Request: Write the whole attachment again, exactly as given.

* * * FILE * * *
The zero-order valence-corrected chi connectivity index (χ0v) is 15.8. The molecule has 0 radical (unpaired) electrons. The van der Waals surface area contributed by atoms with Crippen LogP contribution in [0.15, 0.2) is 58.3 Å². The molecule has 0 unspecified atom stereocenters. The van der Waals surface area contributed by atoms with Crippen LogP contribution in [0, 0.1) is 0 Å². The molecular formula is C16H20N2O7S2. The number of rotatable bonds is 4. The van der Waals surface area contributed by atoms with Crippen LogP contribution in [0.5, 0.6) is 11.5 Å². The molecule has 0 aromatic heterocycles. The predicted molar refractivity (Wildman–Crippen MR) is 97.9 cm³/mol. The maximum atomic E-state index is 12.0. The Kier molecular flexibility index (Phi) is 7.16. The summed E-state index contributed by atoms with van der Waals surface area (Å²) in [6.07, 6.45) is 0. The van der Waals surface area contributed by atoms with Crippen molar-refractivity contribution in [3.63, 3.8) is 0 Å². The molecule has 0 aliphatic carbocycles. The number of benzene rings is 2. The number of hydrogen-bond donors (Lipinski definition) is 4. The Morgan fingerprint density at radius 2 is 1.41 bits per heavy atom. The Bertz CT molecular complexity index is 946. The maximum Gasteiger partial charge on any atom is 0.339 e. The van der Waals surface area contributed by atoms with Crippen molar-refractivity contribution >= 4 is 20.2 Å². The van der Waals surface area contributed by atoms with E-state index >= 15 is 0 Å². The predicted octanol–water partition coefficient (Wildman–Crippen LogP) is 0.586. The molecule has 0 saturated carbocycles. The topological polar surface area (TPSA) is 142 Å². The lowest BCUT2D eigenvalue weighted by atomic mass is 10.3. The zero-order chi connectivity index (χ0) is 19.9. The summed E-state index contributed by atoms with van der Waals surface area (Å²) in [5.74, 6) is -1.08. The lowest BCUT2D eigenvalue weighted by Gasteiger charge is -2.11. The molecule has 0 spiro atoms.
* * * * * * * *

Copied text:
The zero-order valence-corrected chi connectivity index (χ0v) is 15.8. The molecule has 0 radical (unpaired) electrons. The van der Waals surface area contributed by atoms with Crippen LogP contribution in [0.15, 0.2) is 58.3 Å². The molecule has 0 unspecified atom stereocenters. The van der Waals surface area contributed by atoms with Crippen LogP contribution in [0, 0.1) is 0 Å². The molecular formula is C16H20N2O7S2. The number of rotatable bonds is 4. The van der Waals surface area contributed by atoms with Crippen LogP contribution in [0.5, 0.6) is 11.5 Å². The molecule has 0 aromatic heterocycles. The predicted molar refractivity (Wildman–Crippen MR) is 97.9 cm³/mol. The maximum atomic E-state index is 12.0. The Kier molecular flexibility index (Phi) is 7.16. The summed E-state index contributed by atoms with van der Waals surface area (Å²) in [6.07, 6.45) is 0. The van der Waals surface area contributed by atoms with Crippen molar-refractivity contribution in [3.63, 3.8) is 0 Å². The molecule has 0 aliphatic carbocycles. The number of benzene rings is 2. The number of hydrogen-bond donors (Lipinski definition) is 4. The Morgan fingerprint density at radius 2 is 1.41 bits per heavy atom. The Bertz CT molecular complexity index is 946. The maximum Gasteiger partial charge on any atom is 0.339 e. The van der Waals surface area contributed by atoms with Crippen molar-refractivity contribution >= 4 is 20.2 Å². The van der Waals surface area contributed by atoms with E-state index >= 15 is 0 Å². The predicted octanol–water partition coefficient (Wildman–Crippen LogP) is 0.586. The molecule has 0 saturated carbocycles. The topological polar surface area (TPSA) is 142 Å². The lowest BCUT2D eigenvalue weighted by atomic mass is 10.3. The zero-order chi connectivity index (χ0) is 19.9. The summed E-state index contributed by atoms with van der Waals surface area (Å²) in [5.74, 6) is -1.08. The lowest BCUT2D eigenvalue weighted by Gasteiger charge is -2.11. The molecule has 0 spiro atoms.